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The way she was: A glimpse behind Her Majesty's curtains

Arts & Culture

GALLERY: A series of images taken by Adelaide photographer Scott McCarten just before work began on the gutting of Her Majesty’s Theatre exposes parts the historic building most audiences members will never have seen.

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Scott McCarten has long had a fascination with “the abandoned, derelict, forgotten and hidden”, and has photographed dozens of unrecognisable and unfamiliar urban spaces for his Autopsy of Adelaide website.

However, his latest gallery of images – taken around a year ago and posted just this week – shines a spotlight on one of the city’s most-loved historic buildings.

“Just days after the curtain fell at Her Majesty’s Theatre in Grote Street, I managed to sneak inside for one final look around before the demolition crew moved in,” he writes on the site.

Her Majesty’s, which opened as the Tivoli Theatre in 1913, is currently undergoing what is described as a $66 million redevelopment which has involved demolishing most of the building except the heritage façade and eastern wall.

While the original façade, theatre and front-of-house spaces are familiar to most South Australians, McCarten exposes aspects of the old building which were previously hidden from the public’s view – including the backstage areas, dressing rooms and ceiling cavity.

“We don’t have a lot of our old theatres in Adelaide anymore, so to be able to get into one that has been standing for as long as that one, with all the people who have trod the boards, it was special to be able to get in there and go behind the scenes,” he tells InDaily.

As the photos show, much of the interior had already been stripped away before he arrived. One of the rooms McCarten photographed features Besser-Block walls scrawled with autographs which he understands are to be reassembled in the rebuilt theatre.

Photo: Scott McCarten

Her Majesty’s Theatre had three tiers of seating prior to alterations in the 1960s, and he says a highlight of his photoshoot was being able to access the very top where the upper-level seating used to be. This was where he took the picture of a sign with a pointing hand next to the words “WAY OUT”.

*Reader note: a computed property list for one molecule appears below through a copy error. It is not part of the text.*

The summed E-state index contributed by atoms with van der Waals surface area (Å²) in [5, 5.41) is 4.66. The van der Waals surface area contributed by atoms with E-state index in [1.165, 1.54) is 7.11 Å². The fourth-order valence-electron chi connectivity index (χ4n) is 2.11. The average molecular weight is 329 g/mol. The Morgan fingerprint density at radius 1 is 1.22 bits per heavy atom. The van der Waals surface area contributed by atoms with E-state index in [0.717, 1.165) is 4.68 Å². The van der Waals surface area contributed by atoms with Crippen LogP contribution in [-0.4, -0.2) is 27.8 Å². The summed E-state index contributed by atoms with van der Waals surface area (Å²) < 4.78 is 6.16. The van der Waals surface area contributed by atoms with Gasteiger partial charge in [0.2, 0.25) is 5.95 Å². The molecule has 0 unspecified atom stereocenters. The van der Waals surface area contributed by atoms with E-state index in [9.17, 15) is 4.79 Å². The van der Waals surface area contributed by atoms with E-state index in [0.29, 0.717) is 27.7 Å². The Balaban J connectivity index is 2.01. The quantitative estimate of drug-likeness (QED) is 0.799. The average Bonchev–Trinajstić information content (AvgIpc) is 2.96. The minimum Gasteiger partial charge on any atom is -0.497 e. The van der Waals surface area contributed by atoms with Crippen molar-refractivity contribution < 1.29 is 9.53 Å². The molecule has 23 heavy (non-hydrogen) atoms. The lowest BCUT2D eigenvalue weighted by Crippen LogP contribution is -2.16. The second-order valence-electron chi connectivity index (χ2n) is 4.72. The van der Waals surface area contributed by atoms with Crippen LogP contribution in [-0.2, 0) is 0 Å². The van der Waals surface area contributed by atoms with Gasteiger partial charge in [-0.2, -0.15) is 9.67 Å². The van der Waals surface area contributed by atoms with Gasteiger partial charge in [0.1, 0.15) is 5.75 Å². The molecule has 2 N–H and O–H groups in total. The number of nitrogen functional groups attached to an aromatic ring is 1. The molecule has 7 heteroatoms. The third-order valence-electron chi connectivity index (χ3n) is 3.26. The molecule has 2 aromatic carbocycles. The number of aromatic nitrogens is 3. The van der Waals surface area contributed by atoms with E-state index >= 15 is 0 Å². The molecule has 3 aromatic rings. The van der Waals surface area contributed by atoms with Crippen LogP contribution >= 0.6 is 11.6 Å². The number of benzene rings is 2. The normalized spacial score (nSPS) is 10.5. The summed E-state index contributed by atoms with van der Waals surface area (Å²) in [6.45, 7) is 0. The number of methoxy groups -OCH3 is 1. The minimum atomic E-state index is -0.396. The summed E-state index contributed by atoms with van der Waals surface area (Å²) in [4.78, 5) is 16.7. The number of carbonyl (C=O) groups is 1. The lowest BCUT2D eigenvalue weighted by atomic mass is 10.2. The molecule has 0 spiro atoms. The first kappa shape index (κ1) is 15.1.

“That comes from the very original part of the theatre that was totally out of sight …

“Someone had also left a note up there to watch out for Her Majesty’s ghost because it was rumoured it was haunted … it was hanging from rafters up in the ceiling cavity, with a picture of the ghost.”

Whether the ghost will survive the redevelopment work remains to be seen, but the new-look theatre is scheduled to open next year with a 1472-seat auditorium over three levels and state-of-the-art facilities.

Meanwhile, those who are missing Her Maj can take a trip down memory lane at an exhibition of artefacts and memorabilia opening this weekend at the Adelaide Festival Centre, or see more of Scott McCarten’s photos below and on Autopsy of Adelaide, which he set up around five years ago.

“My parents used to take us around to old abandoned buildings when I was a kid so it was just something that was in my blood,” he says, explaining his interest in old and abandoned spaces.

“I just need to find out what’s behind the door … when you see places boarded up, I want to see what’s inside.

“I found that intriguing and I figured that other people might find it intriguing as well … in a way, it’s marking the passage of time.”

Photo: Scott McCarten

Photo: Scott McCarten

Photo: Scott McCarten

Photo: Scott McCarten

Photo: Scott McCarten

Photo: Scott McCarten

Photo: Scott McCarten

Photo: Scott McCarten

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